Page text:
Paul Laurence Dunbar

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Majors and Minors (1895)

Majors and Minors

First published by Hadley & Hadley, Printers and Binders, Toledo, Ohio

Copyright 1895

The Poet and His Song

A song is but a little thing,
And yet what joy it is to sing.
In hours of toil it gives me zest,
And when at eve I long for rest;
When cows come home along the bars,
And in the fold I hear the bell,
As Night, the shepherd, herds his stars,
I sing my song and all is well.

There are no ears to hear my lays,
No lips to lift a word of praise;
But still with faith unfaltering,
I live and laugh and love and sing.
What matters yon unheeding throng?
They cannot feel my spirit's spell,
Since life is sweet and love is long,
I sing my song and all is well.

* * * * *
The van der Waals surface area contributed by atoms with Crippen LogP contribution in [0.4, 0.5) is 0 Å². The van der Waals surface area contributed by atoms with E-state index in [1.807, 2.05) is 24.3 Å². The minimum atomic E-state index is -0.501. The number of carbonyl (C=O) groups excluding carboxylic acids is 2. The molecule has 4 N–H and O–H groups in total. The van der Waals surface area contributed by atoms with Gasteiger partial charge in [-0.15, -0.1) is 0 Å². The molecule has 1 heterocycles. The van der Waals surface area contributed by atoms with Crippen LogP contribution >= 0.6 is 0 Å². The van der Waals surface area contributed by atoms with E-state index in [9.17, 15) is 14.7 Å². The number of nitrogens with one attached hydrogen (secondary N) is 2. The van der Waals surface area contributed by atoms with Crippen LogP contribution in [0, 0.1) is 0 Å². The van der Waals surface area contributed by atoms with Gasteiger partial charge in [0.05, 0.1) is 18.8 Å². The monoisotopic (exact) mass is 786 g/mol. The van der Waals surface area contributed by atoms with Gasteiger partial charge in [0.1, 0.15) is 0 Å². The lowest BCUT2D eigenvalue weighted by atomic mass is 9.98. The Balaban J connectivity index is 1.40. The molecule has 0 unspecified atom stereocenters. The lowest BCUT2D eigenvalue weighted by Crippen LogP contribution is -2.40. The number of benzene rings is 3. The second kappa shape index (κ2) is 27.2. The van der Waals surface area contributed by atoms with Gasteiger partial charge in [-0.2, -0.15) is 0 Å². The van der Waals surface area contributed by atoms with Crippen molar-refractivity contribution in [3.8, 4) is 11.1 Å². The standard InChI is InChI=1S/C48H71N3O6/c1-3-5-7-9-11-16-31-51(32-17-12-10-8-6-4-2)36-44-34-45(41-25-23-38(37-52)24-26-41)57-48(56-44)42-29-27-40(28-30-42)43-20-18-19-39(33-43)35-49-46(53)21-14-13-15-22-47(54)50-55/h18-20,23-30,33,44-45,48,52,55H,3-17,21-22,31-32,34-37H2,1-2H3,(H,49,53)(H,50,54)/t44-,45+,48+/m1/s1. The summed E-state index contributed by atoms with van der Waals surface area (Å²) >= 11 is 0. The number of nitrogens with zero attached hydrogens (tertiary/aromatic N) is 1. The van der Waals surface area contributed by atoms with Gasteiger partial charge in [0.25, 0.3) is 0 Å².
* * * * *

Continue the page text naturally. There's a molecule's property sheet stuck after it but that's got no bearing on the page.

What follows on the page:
My days are never days of ease,
I till my ground and prune my trees.
When ripened gold is all the plain,
I put my sickle to the grain.
I labor hard and toil and sweat,
While others dream within the dell;
But even while my brow is wet,
I sing my song and all is well.

Sometimes the sun, unkindly hot,
My garden makes a desert spot.
Sometimes a blight upon the tree
Takes all my fruit away from me;
And then with throes of bitter pain
Rebellious passions rise and swell;
But--life is more than fruit or grain,
And so I sing, and all is well.

This poem appears in the following book(s):

Lyrics of Lowly Life, Majors and Minors

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